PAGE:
Health Insurance 101: How to get the most from your health insurance
Make the Most of Your Health Insurance Before the Year Ends
As you begin to plan for next year, don’t forget to use your remaining healthcare benefits for this one.
By Lacie Glover, NerdWallet Health
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Between the holidays, social obligations, and health insurance decisions, the end of the year usually means we’re short on two things: time and money. But counterintuitively, this busy and strapped-for-cash season could be the best time of year for you to schedule a doctor’s visit or purchase medical supplies. Here’s why.
Use Up Those FSA Funds Now
If you have a flexible spending account with funds remaining, use them now. FSA funds, which are employer-offered benefits, don’t roll over at the end of the year except in two cases: Some employers allow a two-and-a-half-month grace period to use up FSA funds, while others allow up to 0 to roll over into the next year. Depending on your specific FSA, you may have funds that you’ll need to use or lose — at least by March 15, when the grace period ends.
The good news is those funds can be used for practically anything health related, from bandages to eyeglasses. The money can also be used for therapist fees, addiction treatment, and holistic treatments like acupuncture. Check out the official IRS listing of eligible medical expenses for a clearer sense of what’s covered.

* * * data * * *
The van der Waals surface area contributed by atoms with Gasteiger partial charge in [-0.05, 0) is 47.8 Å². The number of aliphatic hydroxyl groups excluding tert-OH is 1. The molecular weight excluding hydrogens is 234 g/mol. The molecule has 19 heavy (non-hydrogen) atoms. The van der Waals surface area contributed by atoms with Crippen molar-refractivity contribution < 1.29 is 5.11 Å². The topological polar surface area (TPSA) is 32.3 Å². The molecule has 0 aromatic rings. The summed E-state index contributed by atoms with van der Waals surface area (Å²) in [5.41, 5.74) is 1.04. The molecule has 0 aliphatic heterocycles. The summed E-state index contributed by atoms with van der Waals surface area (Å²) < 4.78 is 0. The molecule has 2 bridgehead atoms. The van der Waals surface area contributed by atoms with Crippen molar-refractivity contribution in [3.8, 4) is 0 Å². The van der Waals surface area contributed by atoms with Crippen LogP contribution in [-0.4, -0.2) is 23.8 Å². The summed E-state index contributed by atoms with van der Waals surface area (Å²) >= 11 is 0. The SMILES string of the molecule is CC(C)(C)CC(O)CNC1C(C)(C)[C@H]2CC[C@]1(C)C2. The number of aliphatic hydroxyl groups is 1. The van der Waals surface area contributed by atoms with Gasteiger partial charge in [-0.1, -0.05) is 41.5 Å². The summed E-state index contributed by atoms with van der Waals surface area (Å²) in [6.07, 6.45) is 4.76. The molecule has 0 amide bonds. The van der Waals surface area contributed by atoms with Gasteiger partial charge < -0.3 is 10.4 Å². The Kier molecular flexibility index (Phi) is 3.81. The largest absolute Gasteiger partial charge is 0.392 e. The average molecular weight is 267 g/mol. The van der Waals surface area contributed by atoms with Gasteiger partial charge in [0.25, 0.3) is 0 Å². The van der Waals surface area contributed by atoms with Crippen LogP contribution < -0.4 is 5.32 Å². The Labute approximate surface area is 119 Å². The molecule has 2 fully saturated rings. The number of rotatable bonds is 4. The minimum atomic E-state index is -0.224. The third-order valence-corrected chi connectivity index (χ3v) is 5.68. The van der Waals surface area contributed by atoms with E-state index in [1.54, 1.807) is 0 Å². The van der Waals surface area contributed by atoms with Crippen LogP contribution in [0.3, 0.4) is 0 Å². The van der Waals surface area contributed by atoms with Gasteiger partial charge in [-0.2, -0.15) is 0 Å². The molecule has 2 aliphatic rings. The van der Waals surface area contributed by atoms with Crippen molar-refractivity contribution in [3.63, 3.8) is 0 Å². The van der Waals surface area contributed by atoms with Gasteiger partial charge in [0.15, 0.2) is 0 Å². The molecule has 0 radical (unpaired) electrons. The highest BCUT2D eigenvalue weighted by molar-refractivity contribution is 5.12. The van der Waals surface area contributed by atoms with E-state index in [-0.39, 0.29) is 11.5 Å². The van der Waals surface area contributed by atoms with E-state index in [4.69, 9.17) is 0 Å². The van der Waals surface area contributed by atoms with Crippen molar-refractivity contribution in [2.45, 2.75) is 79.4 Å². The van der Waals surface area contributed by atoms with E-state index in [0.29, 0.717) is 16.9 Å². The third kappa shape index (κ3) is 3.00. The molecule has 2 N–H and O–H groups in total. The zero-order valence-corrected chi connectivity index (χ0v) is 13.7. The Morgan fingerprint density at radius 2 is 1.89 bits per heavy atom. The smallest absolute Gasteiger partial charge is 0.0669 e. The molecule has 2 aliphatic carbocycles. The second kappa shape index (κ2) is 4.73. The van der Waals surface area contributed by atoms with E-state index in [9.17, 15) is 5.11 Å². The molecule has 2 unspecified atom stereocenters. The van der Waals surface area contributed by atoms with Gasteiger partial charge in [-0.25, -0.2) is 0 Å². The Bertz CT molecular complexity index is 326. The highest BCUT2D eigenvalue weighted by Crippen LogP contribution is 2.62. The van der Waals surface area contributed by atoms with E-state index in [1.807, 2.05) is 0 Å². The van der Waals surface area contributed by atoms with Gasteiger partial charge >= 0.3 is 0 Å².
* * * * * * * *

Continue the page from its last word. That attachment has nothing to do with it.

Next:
You may also be eligible to receive cash reimbursements out of your FSA for expenses you already paid out of pocket earlier this year. It’s important that any qualifying expenses you withdraw from your account have documentation or else you could face a tax penalty.
Don’t confuse FSAs with HSAs, however. If you have a health savings account (HSA) rather than an FSA, spend those funds only when you need to. Unlike FSA funds, you can roll over HSA funds from year to year. In this sense, HSAs have an advantage in that they can accumulate and pay for something more costly down the road, like surgery or prolonged hospitalization.
Additionally, an HSA can be a type of retirement savings plan because once you turn 65, it can be used to pay for Medicare B and D premiums. According to Fidelity Investments, which tracks healthcare costs in retirement, a couple turning 65 this year will have about 0,000 in healthcare expenses during retirement. Using an HSA to fund that expense could drastically improve quality of life during retirement. Take note, however, that HSA accounts cannot be opened or contributed to after age 65.
Use Your Maximums to Your Advantage
If you’ve met your out-of-pocket limit, your health insurance is now covering all of your care needs, so now is the time to have costly exams done. The maximum out-of-pocket amount in 2014 is ,350 for individuals and ,700 for families, not including premiums.
If you’ve only met your deductible, which is different from your maximum, your health insurance is still covering most — but probably not all — of your expenses. Deductibles vary by plan, from zero for some HMOs to thousands for other types of plans. If you’ve paid the deductible for your plan, your health insurance will start to kick in, paying for many of your expenses minus coinsurance if it applies to your plan.
If you’ve already paid a lot in health expenses this year, chances are anything covered by your health insurance plan will be much cheaper now than in January.
Video: Why Is Health Insurance so Complicated?
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